The Federal Government(FG) through the Nigeria Customs Service (NCS) has collected over N68 billion between January and June 2022 from excise duties on beer, spirits and other alcoholic beverages, cigarettes and tobacco products, among others.
The NCS has also hinted that it will soon begin collecting the newly approved tariff on calls and data, as recently announced by the Minister of Finance, Budget and National Planning, Zainab Ahmed.
Excise duty is statutorily levied on the manufacture, sale and consumption of goods that fall under excise control, which include but not limited to beer, spirits, alcoholic beverages, tobacco products and cigarettes, which are collected in all the 22 commands of the service across the country.
It has also within the six months period collected a total revenue of N1.3 trillion into the federation account, covering imports and excise duties, fees and levies.
This represents an increase of N299.4 billion or 28.83 per cent growth rate compared with the N1.003 trillion it collected in the same period of 2021.
Speaking while presenting the half year report of the service covering January to June 2022, National Public Relation Officer (PRO) of the service, Timi Bomodi, a Deputy Comptroller, also disclosed that the customs commenced collections from extant traders producing carbonated and sugary drinks since June 2022, which was newly added under schedule five of the Common External Tariff (CET).
It was learnt that over N1 billion had so far been collected since its introduction in June.
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He, however, announced that the service was yet to commence the collection of other revenues from the telecommunications sector, especially on data, as the digital network services were yet to be collected.
“He said: “The Nigeria Customs Service is expected to start collecting revenue on these products and services, as soon as the modalities for collection are put in place. Duties from these revenue sources are expected to boost our collections in the current year.
“Of the 42 free trade zones in Nigeria, only 25 are active with 15 of them operating in zone A, four in zone B, five in zone C and in zone D. In addition to providing employment opportunities for Nigerians, the special economic zones are expected to engender the transfer of technology, help build local capacity, provide viable market for other local producers of raw materials and increase the quality of goods, which can potentially be available in the local market on the payment of relevant duties and taxes,” he stated.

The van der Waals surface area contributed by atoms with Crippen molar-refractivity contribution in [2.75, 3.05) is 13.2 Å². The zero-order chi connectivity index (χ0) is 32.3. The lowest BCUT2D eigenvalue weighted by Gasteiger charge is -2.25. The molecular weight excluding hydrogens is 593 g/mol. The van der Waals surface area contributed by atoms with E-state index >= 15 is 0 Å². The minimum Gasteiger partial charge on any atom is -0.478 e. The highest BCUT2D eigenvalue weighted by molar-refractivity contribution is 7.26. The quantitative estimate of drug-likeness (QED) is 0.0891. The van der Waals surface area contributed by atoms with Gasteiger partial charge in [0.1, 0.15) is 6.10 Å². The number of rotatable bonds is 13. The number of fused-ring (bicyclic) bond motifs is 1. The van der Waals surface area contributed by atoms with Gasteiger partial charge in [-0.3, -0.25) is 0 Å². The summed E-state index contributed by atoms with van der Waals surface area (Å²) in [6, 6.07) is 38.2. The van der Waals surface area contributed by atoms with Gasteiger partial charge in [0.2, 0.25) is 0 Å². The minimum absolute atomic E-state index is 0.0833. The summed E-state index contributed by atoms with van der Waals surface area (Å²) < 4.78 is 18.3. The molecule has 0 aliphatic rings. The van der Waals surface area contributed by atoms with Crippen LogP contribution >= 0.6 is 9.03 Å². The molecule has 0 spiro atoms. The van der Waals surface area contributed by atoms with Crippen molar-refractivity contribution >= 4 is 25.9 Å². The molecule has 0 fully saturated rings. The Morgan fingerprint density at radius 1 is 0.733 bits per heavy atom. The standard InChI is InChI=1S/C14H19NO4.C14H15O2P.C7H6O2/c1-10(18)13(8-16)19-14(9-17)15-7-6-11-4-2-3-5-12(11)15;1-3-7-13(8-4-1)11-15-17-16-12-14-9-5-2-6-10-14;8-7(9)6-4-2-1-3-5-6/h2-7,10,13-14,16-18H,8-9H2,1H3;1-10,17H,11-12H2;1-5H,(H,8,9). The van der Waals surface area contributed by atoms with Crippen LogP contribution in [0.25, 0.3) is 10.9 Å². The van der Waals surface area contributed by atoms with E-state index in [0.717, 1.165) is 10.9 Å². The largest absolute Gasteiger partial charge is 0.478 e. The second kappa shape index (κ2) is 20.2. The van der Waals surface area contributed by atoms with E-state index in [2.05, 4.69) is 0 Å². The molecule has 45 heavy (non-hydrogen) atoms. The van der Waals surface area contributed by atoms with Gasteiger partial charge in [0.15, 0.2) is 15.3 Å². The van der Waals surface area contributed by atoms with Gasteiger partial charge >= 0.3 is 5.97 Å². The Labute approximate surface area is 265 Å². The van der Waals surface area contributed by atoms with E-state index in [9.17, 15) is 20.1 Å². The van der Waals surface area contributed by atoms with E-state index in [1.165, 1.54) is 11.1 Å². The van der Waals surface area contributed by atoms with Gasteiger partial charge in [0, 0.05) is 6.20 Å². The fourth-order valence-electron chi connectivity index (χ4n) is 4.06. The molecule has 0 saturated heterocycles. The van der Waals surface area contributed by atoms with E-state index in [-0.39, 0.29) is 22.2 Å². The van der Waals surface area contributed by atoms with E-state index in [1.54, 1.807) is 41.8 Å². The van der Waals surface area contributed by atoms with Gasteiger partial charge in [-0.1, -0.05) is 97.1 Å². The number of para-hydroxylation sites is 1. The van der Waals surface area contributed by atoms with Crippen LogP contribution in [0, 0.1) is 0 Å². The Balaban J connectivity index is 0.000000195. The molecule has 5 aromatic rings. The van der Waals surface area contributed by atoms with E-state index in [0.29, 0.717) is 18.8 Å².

On enforcement of anti-smuggling, he noted that there have been remarkable interventions in the anti-smuggling activities, adding that the efforts led to the seizure of various goods in the review period, as regulatory and policy infringements with total Duty Paid Value (DPV) of N39.2 billion.
Some of the goods include narcotics and other illicit drugs with several bags of worth of N8.8 billion bags of foreign Parboiled rice with DPV of N8.3 billion and some illegally imported dangerous pharmaceuticals with DPV of N3.7 billion textiles made up of fabrics with DPV of N2.6 billion and motor vehicles with a duty paid value of N1.9 billion on illegal wild life-trafficking, anti-money laundering and counter financing of terrorism, he said.
He added that the NCS in collaboration with the United States of America embassy in Nigeria, the British and German governments have helped with the creation of a special wildlife office, which has spearheaded an intelligence-driven approach to curbing illicit trafficking and trading in endangered species.
“Their efforts have led to the arrest of 12 foreign and local suspects, the confiscation of 1,236.5kg of pangolin scales and 145.2 kg of ivory. All suspects have since been charged to court and await conviction. The Anti-Money Laundering Unit (AMLU) of the service has recorded tremendous success in the period under review.
“They made seizures of $339,800, 12,000 Pounds Sterling, 3, 0113,500 RYD, 20,005 CFA and 133 Automated Teller Machine (ATM) cards, seven persons have been arrested for alleged violation of the Anti-Money Laundering Act and have been handled over to the Economic and Financial Crimes Commission (EFCC) for prosecution,” he said.
It would be recalled that the Federal Government gave the NCS a revenue target of N1.03 trillion for the 2022 fiscal year, representing 78 per cent higher than the 2021 target.
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